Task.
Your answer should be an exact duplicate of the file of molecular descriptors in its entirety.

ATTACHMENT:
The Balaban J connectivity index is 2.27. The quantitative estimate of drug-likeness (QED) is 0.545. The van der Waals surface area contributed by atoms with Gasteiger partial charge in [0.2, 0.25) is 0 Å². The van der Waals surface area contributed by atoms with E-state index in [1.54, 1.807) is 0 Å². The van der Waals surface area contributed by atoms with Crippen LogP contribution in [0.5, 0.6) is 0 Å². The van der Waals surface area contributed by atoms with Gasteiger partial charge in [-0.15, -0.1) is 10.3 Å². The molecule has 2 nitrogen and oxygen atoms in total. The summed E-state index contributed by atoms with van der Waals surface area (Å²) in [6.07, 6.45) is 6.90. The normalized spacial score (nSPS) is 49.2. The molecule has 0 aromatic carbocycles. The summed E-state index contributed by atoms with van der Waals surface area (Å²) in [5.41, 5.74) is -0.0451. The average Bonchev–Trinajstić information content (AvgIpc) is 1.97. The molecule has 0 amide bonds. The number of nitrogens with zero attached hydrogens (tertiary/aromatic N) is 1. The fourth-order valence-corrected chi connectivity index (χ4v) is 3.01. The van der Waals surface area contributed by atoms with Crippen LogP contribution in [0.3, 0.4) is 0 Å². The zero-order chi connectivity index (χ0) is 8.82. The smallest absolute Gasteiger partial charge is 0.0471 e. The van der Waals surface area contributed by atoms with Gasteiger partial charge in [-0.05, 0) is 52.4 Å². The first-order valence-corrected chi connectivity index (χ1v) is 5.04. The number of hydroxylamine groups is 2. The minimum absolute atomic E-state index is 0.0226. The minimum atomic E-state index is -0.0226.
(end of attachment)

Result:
The Balaban J connectivity index is 2.27. The quantitative estimate of drug-likeness (QED) is 0.545. The van der Waals surface area contributed by atoms with Gasteiger partial charge in [0.2, 0.25) is 0 Å². The van der Waals surface area contributed by atoms with E-state index in [1.54, 1.807) is 0 Å². The van der Waals surface area contributed by atoms with Crippen LogP contribution in [0.5, 0.6) is 0 Å². The van der Waals surface area contributed by atoms with Gasteiger partial charge in [-0.15, -0.1) is 10.3 Å². The molecule has 2 nitrogen and oxygen atoms in total. The summed E-state index contributed by atoms with van der Waals surface area (Å²) in [6.07, 6.45) is 6.90. The normalized spacial score (nSPS) is 49.2. The molecule has 0 aromatic carbocycles. The summed E-state index contributed by atoms with van der Waals surface area (Å²) in [5.41, 5.74) is -0.0451. The average Bonchev–Trinajstić information content (AvgIpc) is 1.97. The molecule has 0 amide bonds. The number of nitrogens with zero attached hydrogens (tertiary/aromatic N) is 1. The fourth-order valence-corrected chi connectivity index (χ4v) is 3.01. The van der Waals surface area contributed by atoms with Crippen LogP contribution in [0.3, 0.4) is 0 Å². The zero-order chi connectivity index (χ0) is 8.82. The smallest absolute Gasteiger partial charge is 0.0471 e. The van der Waals surface area contributed by atoms with Gasteiger partial charge in [-0.05, 0) is 52.4 Å². The first-order valence-corrected chi connectivity index (χ1v) is 5.04. The number of hydroxylamine groups is 2. The minimum absolute atomic E-state index is 0.0226. The minimum atomic E-state index is -0.0226.